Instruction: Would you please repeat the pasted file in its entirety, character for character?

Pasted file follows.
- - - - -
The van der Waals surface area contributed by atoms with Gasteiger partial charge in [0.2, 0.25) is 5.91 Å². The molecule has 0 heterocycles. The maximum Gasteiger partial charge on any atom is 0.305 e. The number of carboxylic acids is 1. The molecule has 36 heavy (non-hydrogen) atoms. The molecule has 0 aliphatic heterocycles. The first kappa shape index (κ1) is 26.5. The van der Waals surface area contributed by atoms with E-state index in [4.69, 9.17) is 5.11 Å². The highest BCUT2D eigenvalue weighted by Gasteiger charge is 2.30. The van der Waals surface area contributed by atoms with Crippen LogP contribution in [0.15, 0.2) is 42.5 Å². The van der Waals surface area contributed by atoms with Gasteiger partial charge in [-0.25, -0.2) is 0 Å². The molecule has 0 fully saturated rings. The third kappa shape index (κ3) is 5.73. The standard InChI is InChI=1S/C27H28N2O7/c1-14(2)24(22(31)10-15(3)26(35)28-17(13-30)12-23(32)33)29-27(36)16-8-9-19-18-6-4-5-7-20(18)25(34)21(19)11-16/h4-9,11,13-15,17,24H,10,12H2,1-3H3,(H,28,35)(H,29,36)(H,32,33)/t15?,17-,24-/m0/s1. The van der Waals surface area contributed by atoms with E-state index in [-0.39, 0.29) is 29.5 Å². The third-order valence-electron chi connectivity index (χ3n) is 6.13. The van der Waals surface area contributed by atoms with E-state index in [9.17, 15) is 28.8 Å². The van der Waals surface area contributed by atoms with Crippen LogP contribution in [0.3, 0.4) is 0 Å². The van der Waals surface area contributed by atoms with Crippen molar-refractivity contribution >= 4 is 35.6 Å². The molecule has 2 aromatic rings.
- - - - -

The van der Waals surface area contributed by atoms with Gasteiger partial charge in [0.2, 0.25) is 5.91 Å². The molecule has 0 heterocycles. The maximum Gasteiger partial charge on any atom is 0.305 e. The number of carboxylic acids is 1. The molecule has 36 heavy (non-hydrogen) atoms. The molecule has 0 aliphatic heterocycles. The first kappa shape index (κ1) is 26.5. The van der Waals surface area contributed by atoms with E-state index in [4.69, 9.17) is 5.11 Å². The highest BCUT2D eigenvalue weighted by Gasteiger charge is 2.30. The van der Waals surface area contributed by atoms with Crippen LogP contribution in [0.15, 0.2) is 42.5 Å². The van der Waals surface area contributed by atoms with Gasteiger partial charge in [-0.25, -0.2) is 0 Å². The molecule has 0 fully saturated rings. The third kappa shape index (κ3) is 5.73. The standard InChI is InChI=1S/C27H28N2O7/c1-14(2)24(22(31)10-15(3)26(35)28-17(13-30)12-23(32)33)29-27(36)16-8-9-19-18-6-4-5-7-20(18)25(34)21(19)11-16/h4-9,11,13-15,17,24H,10,12H2,1-3H3,(H,28,35)(H,29,36)(H,32,33)/t15?,17-,24-/m0/s1. The van der Waals surface area contributed by atoms with E-state index in [-0.39, 0.29) is 29.5 Å². The third-order valence-electron chi connectivity index (χ3n) is 6.13. The van der Waals surface area contributed by atoms with E-state index in [9.17, 15) is 28.8 Å². The van der Waals surface area contributed by atoms with Crippen LogP contribution in [0.3, 0.4) is 0 Å². The van der Waals surface area contributed by atoms with Crippen molar-refractivity contribution >= 4 is 35.6 Å². The molecule has 2 aromatic rings.